Depression makes me feel unworthy… unworthy of living…. unworthy of helping myself.

No matter how unworthy I may be, my kids are the most worthy of things in the world to me.

I would do anything to prevent the pain they feel in my foreseen scenario.

ANYTHING.

Including suffering this “hopeless low” so that their hearts never have to break like that.

It’s important to find a “reason” that fits for you and your life.

FIRST–> Tie that reason to an easily accessible image or “snapshot”.

THEN—> Tie that image to the overwhelming emotion that it brings you…

For example, don’t stop at “my kids need me.”

Instead, validate this statement by feeling what your kids would feel if you gave up on them.

Make it something that is deeply meaningful to you.

If you are struggling on coming up with something pray about it.

I’m praying for you too.❤️

I promise you that there are so many reasons for your survival even when your depression is destroying you.

Once you have your reason tuck it safely in your back pocket.

Every so often take it back out to refresh the emotions that are tied to it so they remain raw– do this as often as necessary for yourself.

The next time you are greeted with a dark cloud it may come in handy. ❤️

Love and prayers for those battling this tough illness…

YOU ARE STRONG!

Check out my blog Project Identity for more!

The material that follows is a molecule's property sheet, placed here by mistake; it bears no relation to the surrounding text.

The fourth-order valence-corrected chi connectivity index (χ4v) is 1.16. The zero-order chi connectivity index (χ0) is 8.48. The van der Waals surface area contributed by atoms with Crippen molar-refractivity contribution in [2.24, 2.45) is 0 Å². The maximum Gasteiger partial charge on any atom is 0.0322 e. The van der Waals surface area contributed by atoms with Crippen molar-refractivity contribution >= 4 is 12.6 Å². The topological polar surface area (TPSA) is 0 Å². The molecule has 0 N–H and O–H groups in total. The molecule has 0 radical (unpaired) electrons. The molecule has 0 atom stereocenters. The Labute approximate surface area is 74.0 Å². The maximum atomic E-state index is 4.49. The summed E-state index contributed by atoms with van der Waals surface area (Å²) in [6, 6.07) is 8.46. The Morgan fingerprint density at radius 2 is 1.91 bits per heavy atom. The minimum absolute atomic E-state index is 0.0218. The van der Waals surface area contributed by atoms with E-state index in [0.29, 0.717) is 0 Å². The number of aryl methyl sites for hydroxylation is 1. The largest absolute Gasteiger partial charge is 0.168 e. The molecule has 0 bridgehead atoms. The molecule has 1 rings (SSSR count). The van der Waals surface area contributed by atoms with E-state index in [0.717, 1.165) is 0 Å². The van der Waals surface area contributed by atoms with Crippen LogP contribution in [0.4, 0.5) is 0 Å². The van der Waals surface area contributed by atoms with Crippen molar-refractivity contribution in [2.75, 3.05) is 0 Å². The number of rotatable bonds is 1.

Dear copycat shooters,

I’m sorry that I don’t know any of your names.

The beautiful souls that I grieve in your place consume too much time to pay you any mind.

You’re gone.

It’s sad because this life is beautiful and you just didn’t know how to open up your eyes and fully enjoy it.

I hate to tell you that your “shot at fame” fell short.

Your intended “legacy” destroying every last bit of you.

It’s second nature to misplace your ugly memory.

Filling it instead with the beautiful lives that you have taken.

And God forsaken,

All the time you wasted plotting a terrible crime I’ve got to say it,

It’s so distasteful.

As our nation is experiencing this divide

Watch as your only living memory washes away without a shrine.

You’ve been filed in the group of nameless monsters we dismiss.

You’re not unique.

You’re just the same

As all the ones who paved your way.

Now please return back to the dark where you will now forever stay.

You are nothing and I’m done wasting my breath on your dismay.

❤️

{In loving memory of all shooting victims~ the ones we all remember}

Check out my blog for more⬇️❤️⬇️

Project Identity

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An “insiders” opinion on the mental health system


I was in crisis.

Suddenly the seemingly perfect life I’d been living was in total havoc and I just freaking lost it.

I needed help.

Time away where I could sit and talk with someone to work through my problems.

That is what happens at those inpatient mental health places…right?!

Clothing & Accessories ❤️

This actually wouldn’t be my first experience with the mental health system.

In 2011, I was put on a 72 hour hold after firemen broke my window to rescue me following a suicide attempt.

You can read more about that experience by clicking the link below ⬇️⬇️⬇️

https://project-identity.blog/2018/04/02/my-untraditional-fairy-tale/

This story leaves you hanging however in regards to the system.

The only thing I really remember from that experience was sitting in a dark room, completely isolated, only to be released in my hospital gown three days later.

There may have been other issues in protocol based on the severity of my condition at the time.